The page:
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My brother sent me a book that reminds me of all the intellectual things I don't do. When I read it, I feel a combination of appreciation for other people's intellectualism and shame for my lack thereof. I think, gee, I should really read more, I should really write more, hey! I know! I could post more frequently and make myself write! But I don't have time, or at least that's what I tell myself, because the reality is that I don't have the strength to face what's in my mind and on the tip of my tongue, that what has spent its time running through my mind lately has been NOT thinking, but turning up the radio on whatever inane station I've tuned into in my car, during the traffic battles that force me to recognize that in reality, right at that moment, I do have time to think. I just don't want to think beyond whatever noise is blaring in my ears because if I do, I have to ask myself hard, critical questions about things like lifestyle, priorities, long-term choices.

If I don't think about self-centered topics like that, the next natural progression is the rest of the world, and damn if I'm going to depress myself further by putting any thought or, god forbid, action into something that might help other people or improve someone else's life in some way. Oh no, I'd rather wallow in self pity for a while, then get up and go to my gas guzzling automobile and transport myself somewhere with shiny plastic crap and bright lights and ways to spend money, because when I spend money I kill two birds with one stone and accomplish both distraction and self-loathing, the two activities that most often keep me from admitting I have time to think.

It's a beautiful system I've worked out, really. Well, I should say it would be beautiful if it worked. But it doesn't work, because my brother sends me books with smart things typed on the pages, and I'm involuntarily pulled out of my distraction / self-loathing machine and beaten to an intellectual bloody pulp, left to cough and wheeze out my last pity-seeking breaths on the imagined Turkish rug of some imagined quintessential intellectual stereotype's gothic library. Dammit, I gasp, why can't you just let me listen to Kelly Clarkson in peace? Why must you make me think? I went to college, I gave at the office, now let me eek out my miserable suburban existence as if this never happened. I would love to be able to blame someone other than myself for my Sybil and Fight Club meet Dead Poets Society crazy-making, but I bring it all on myself. Or rather, I brought it on myself when I picked the comfortable corporate suburban existence over the socially and financially awkward option of moving stepkids and husband across the country for some vague, unknown potential life of urban intellect and some randomness involving dinner parties with eccentric, too-smart friends, old clunky desks piled with paper taking up more room in some small and probably smelly-but-endearing campus apartment than the necessary living and sleeping spaces. And sadly for me, I'm smart enough to know that even if we'd done something as insane as that, life would be even more chaotic and I'd have even more Intellectual Fight Club moments over which to torture myself because hi, I don't like chaos, I like my personal space. Smelly but endearing campus apartments don't afford someone with a large teenaged stepchild and two high maintenance mini-terrorists and a photographer husband whose office resembles a war zone a whole lot of Go Be A Big Smart Organized Intellectual Person space. Also, dinner parties? Yeah. They don't work so well when the hostess comes home and puts on her pajamas. Smart people prefer to discuss the latest Smart People Topics with other adults who wear something other than flannel elastic-waisted pants after 6:00 p.m. And somehow I know that the corporate politics I loathe would look suspiciously like the academic politics I would be initially, stupidly shocked to encounter; I know that my Denial-Anger-Bargaining-Depression-Acceptance cycle of shaking hands with corporate america would look exactly like the Denial-Anger-Bargaining-Depression-Acceptance cycle of crying in disappointment over life in academia. Still, I can't escape the quintessential intellectual in his/her/its gothic library of torture and forced reflection, no matter how long I stare at the blank screen or turn up the radio or rant about traffic, my hair, my job, or some other fleeting and empty topic germaine to my chosen life.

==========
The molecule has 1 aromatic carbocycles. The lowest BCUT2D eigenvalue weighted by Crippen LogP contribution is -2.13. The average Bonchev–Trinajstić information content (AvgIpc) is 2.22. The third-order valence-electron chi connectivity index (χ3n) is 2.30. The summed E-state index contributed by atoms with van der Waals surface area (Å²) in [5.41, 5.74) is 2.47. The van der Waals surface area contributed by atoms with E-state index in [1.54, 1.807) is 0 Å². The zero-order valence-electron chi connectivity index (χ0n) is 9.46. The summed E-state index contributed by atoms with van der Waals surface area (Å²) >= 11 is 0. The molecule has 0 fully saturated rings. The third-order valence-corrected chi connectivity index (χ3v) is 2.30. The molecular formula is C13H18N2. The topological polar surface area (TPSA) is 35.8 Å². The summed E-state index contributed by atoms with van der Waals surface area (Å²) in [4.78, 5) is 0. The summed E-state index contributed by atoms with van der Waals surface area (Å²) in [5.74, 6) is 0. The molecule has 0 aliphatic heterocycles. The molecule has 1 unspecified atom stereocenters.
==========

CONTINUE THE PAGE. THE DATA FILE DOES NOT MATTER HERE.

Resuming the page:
This is a difficult time of year for me. In college, winter quarter was misery on ice, a seemingly endless cloud-filled, freezing day. It was the quarter when the authorities charged with monitoring undergraduate behavior were most concerned about suicide. Each of my three winters there felt like an eternity; I considered leaving the school every single year during that time. No matter how many assignments and responsibilities I had on my plate (and there were always a ridiculous amount), the days dragged on in a dark, depressing haze. For years, I thought this was because of the drastic combination of Chicago weather, the school's demands, and the culture of the campus. Now, almost a decade later, I realize those things were merely icing on the cake for me, because every January and February find me in the same basic funk. Three years ago as my birthday approached, my sister-in-law asked me what I was planning. I had just started a new job after being home with the kids for 15 months. In theory I should have at least felt stressed and invigorated. Instead, I told her I didn't have any plans, I really didn't care about my birthday, I just felt like I was in a funk. "Yeah," she said, "birthdays just don't hold as much excitement as you get older." Huh, no, that didn't seem like the right sentiment, but I went with it. This year, as the holidays ended and I endured the mini-flu from hell and later saw the doctor for my resulting trusty winter sinus infection and hack-hack-hack-up-a-lung-and-forget-ever-working-out-again cough, I realized that the past few weeks of waning blog posts and the vague unidentifiable frustration and the sickness are recurring. I even checked the archives on this site and found confirmation. The blog was still pretty new at this time last year, so the irritability and depression might not come through as strongly, but re-reading the posts was like a swift kick to the head. Hello, seasonal depression, you sly dog, you!! Introduce yourself sooner next time, 'kay? I would have offered you some damned hot chocolate or some Wellbutrin if only I'd known you wanted to hang out and watch Fight Club together!